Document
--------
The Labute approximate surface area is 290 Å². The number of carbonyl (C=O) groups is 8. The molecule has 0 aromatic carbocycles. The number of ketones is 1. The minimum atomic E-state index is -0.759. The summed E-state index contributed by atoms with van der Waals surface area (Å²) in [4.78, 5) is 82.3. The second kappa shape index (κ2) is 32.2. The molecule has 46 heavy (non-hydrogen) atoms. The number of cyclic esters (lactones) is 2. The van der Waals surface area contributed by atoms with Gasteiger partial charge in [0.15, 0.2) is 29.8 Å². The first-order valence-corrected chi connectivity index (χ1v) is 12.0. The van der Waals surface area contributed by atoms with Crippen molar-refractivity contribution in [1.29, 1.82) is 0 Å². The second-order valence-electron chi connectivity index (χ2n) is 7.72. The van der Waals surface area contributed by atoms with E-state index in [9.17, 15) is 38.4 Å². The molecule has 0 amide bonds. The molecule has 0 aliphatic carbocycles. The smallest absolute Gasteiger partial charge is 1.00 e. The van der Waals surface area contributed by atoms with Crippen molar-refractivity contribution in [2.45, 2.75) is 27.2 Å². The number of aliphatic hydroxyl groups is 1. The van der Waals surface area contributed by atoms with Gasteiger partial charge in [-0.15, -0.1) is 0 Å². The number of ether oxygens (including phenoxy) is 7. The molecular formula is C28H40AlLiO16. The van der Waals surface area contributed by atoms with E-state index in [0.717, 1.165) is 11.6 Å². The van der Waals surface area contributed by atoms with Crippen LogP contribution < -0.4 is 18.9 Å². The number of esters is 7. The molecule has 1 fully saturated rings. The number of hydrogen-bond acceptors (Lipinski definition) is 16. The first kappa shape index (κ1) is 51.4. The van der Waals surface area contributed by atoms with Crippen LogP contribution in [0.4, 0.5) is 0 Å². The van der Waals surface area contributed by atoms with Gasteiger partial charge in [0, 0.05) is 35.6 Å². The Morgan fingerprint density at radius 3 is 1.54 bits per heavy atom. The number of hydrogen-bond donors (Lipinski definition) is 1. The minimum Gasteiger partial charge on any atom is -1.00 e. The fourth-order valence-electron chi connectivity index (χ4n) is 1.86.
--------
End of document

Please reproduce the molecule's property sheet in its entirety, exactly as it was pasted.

The Labute approximate surface area is 290 Å². The number of carbonyl (C=O) groups is 8. The molecule has 0 aromatic carbocycles. The number of ketones is 1. The minimum atomic E-state index is -0.759. The summed E-state index contributed by atoms with van der Waals surface area (Å²) in [4.78, 5) is 82.3. The second kappa shape index (κ2) is 32.2. The molecule has 46 heavy (non-hydrogen) atoms. The number of cyclic esters (lactones) is 2. The van der Waals surface area contributed by atoms with Gasteiger partial charge in [0.15, 0.2) is 29.8 Å². The first-order valence-corrected chi connectivity index (χ1v) is 12.0. The van der Waals surface area contributed by atoms with Crippen molar-refractivity contribution in [1.29, 1.82) is 0 Å². The second-order valence-electron chi connectivity index (χ2n) is 7.72. The van der Waals surface area contributed by atoms with E-state index in [9.17, 15) is 38.4 Å². The molecule has 0 amide bonds. The molecule has 0 aliphatic carbocycles. The smallest absolute Gasteiger partial charge is 1.00 e. The van der Waals surface area contributed by atoms with Crippen molar-refractivity contribution in [2.45, 2.75) is 27.2 Å². The number of aliphatic hydroxyl groups is 1. The van der Waals surface area contributed by atoms with Gasteiger partial charge in [-0.15, -0.1) is 0 Å². The number of ether oxygens (including phenoxy) is 7. The molecular formula is C28H40AlLiO16. The van der Waals surface area contributed by atoms with E-state index in [0.717, 1.165) is 11.6 Å². The van der Waals surface area contributed by atoms with Crippen LogP contribution < -0.4 is 18.9 Å². The number of esters is 7. The molecule has 1 fully saturated rings. The number of hydrogen-bond acceptors (Lipinski definition) is 16. The first kappa shape index (κ1) is 51.4. The van der Waals surface area contributed by atoms with Crippen LogP contribution in [0.4, 0.5) is 0 Å². The van der Waals surface area contributed by atoms with Gasteiger partial charge in [0, 0.05) is 35.6 Å². The Morgan fingerprint density at radius 3 is 1.54 bits per heavy atom. The number of hydrogen-bond donors (Lipinski definition) is 1. The minimum Gasteiger partial charge on any atom is -1.00 e. The fourth-order valence-electron chi connectivity index (χ4n) is 1.86.